What benefits are available if you lose your job?

Losing your job can turn your life and finances upside down. Most people will naturally worry about how they will continue to support themselves and their family.

One thing you can do to keep control of the situation is to make sure you claim the financial support available.

If you’re out of work or worried you’re about to lose your job, this guide will help you understand the out of work benefits you may be entitled to.

What are the main out of work benefits?

There are two main benefits intended for people who are out of work: 

Jobseeker’s Allowance (JSA)

This is intended to tide you over until you find new work. It is paid for up to six months and depends on you having paid enough National Insurance (NI) contributions in the last two years.

Universal Credit

Universal Credit has replaced several older benefits such as Tax Credits and Housing Benefits. It’s means-tested and intended to help with basic living costs when you are on a low income, including when you are unemployed.

If you’ve left work because you’ve been sacked for misconduct, or if you decided to leave without having a good reason, there may be a delay before you can receive benefits. 

What is Jobseeker’s Allowance? 

If you’re a new applicant for JSA, you’ll be claiming the ‘new style’ Jobseeker’s Allowance. Another version, called ‘income-based’ JSA, has now been replaced by Universal Credit.

If you are also eligible for Universal Credit, JSA will reduce your Universal Credit payment. It’s still worth claiming JSA because, unlike Universal Credit, your savings and your partner’s income do not affect your payments. JSA also credits you with Class 1 NI contributions, which may be valuable in the future.

How much Jobseekers Allowance am I entitled to?

The amount of JSA you can receive depends on your age. At the time of writing, the amounts are:


Weekly Amount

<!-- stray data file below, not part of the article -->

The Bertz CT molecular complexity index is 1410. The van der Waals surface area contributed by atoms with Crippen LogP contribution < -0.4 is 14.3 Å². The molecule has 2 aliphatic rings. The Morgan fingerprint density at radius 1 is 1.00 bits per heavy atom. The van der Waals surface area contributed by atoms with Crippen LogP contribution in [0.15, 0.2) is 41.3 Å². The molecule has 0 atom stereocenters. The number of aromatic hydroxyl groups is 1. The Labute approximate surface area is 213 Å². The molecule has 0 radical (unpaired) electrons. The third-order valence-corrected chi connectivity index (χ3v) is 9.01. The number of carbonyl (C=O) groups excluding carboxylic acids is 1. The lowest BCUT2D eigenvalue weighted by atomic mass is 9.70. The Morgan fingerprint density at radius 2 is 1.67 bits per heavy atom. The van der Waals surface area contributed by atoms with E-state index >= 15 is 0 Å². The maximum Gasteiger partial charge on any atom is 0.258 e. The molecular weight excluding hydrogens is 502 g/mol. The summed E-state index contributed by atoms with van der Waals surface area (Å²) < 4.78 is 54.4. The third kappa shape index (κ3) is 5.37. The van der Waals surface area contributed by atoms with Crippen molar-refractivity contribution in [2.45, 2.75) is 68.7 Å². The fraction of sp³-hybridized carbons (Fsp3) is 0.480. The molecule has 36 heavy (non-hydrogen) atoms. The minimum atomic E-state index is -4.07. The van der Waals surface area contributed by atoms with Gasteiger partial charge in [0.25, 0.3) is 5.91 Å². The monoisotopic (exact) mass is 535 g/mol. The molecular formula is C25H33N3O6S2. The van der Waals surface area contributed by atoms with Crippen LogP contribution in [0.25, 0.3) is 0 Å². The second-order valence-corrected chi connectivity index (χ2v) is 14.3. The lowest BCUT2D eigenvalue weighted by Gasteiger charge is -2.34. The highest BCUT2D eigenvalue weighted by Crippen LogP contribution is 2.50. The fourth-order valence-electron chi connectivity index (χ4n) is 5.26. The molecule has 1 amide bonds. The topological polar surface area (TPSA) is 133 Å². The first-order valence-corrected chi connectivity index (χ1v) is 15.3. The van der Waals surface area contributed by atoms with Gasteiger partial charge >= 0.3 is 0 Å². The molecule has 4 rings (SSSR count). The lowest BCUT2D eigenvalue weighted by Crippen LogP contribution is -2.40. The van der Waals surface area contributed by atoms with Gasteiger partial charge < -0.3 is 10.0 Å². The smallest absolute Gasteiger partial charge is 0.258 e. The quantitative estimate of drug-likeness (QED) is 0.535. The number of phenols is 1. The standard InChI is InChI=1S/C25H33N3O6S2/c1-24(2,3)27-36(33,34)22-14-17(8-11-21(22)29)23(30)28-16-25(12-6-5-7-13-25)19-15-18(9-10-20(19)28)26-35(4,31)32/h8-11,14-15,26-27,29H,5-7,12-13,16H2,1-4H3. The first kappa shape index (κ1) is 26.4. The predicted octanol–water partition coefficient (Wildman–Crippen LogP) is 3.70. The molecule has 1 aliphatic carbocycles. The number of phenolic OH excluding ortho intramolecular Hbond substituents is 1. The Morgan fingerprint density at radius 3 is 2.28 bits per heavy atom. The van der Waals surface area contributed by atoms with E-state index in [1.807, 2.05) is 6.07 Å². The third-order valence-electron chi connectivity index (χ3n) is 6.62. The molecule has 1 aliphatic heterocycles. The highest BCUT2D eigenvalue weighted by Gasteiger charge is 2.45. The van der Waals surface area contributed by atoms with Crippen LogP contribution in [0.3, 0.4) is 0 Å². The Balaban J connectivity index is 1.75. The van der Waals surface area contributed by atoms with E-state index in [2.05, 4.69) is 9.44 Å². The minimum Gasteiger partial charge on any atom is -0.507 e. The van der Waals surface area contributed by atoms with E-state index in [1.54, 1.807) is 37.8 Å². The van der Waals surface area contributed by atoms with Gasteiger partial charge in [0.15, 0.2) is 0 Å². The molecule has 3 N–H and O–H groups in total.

Up to 24

Up to £61.05

25 and over

Up to £77.00

It’s paid into your bank account every two weeks and can be paid for a maximum of six months.

How do I claim Jobseekers Allowance?

You should submit your claim online. This can be done through the official JSA website.

You’ll then be invited to an interview at your local Jobcentre Plus. You need to take proof of identity and the P45 from your last job.

What is Universal Credit?

Universal Credit is paid to people who need help with housing costs and family living expenses, and this includes people who are unemployed.

Unlike Jobseeker’s Allowance, your savings and total household income are taken into account. Therefore, what you receive could be impacted by any redundancy payments and by your partner’s income. It will also be reduced by any JSA you receive.

How much Universal Credit could I be entitled to if I’m unemployed?

The amount of Universal Credit you can get depends on your own circumstances and is reassessed each month. However, at time of writing the standard amounts are:


Monthly Standard Allowance

Single under 25


Single over 25


Couple, both under 25

£416.45 (for you both)

Couple, either over 25

£525.72 (for you both)

You may be able to get more to help with housing costs, if you are looking after children, if you cannot work due to sickness or disability, or if you are a carer.

You may get less if you have some income from elsewhere or savings of over £6,000, or if you do not stick to the ‘claimant commitment’ you are asked to sign.

How do I claim Universal Credit?

Like Jobseeker’s allowance, you start your claim for Universal Credit online through the official government website. You can also claim by phone if you can’t do it online.

Like JSA, the next step may be an interview, either at a Jobcentre Plus or over the phone.

Can I get any other help if I am out of work?

If you’re claiming Jobseeker’s Allowance and Universal Credit and you’re still struggling, you may be able to get some further help, depending on your circumstances.

This might include a budgeting loan or budgeting advance to help with emergency household costs, although you must pay this back. If you have children, you may be able to get free school meals or help with childcare costs.  You may also be able to get help with your council tax.

The government website gives more information on the full range of help you might be able to get if you are out of work.

If you feel that you are having difficulties managing your finances, you can find free independent advice at your local Citizen Advice Bureau, from National Debt Line (0808 808 4000), StepChange Debt Charity (www.stepchange.org), or online at www.moneyhelper.org.uk.

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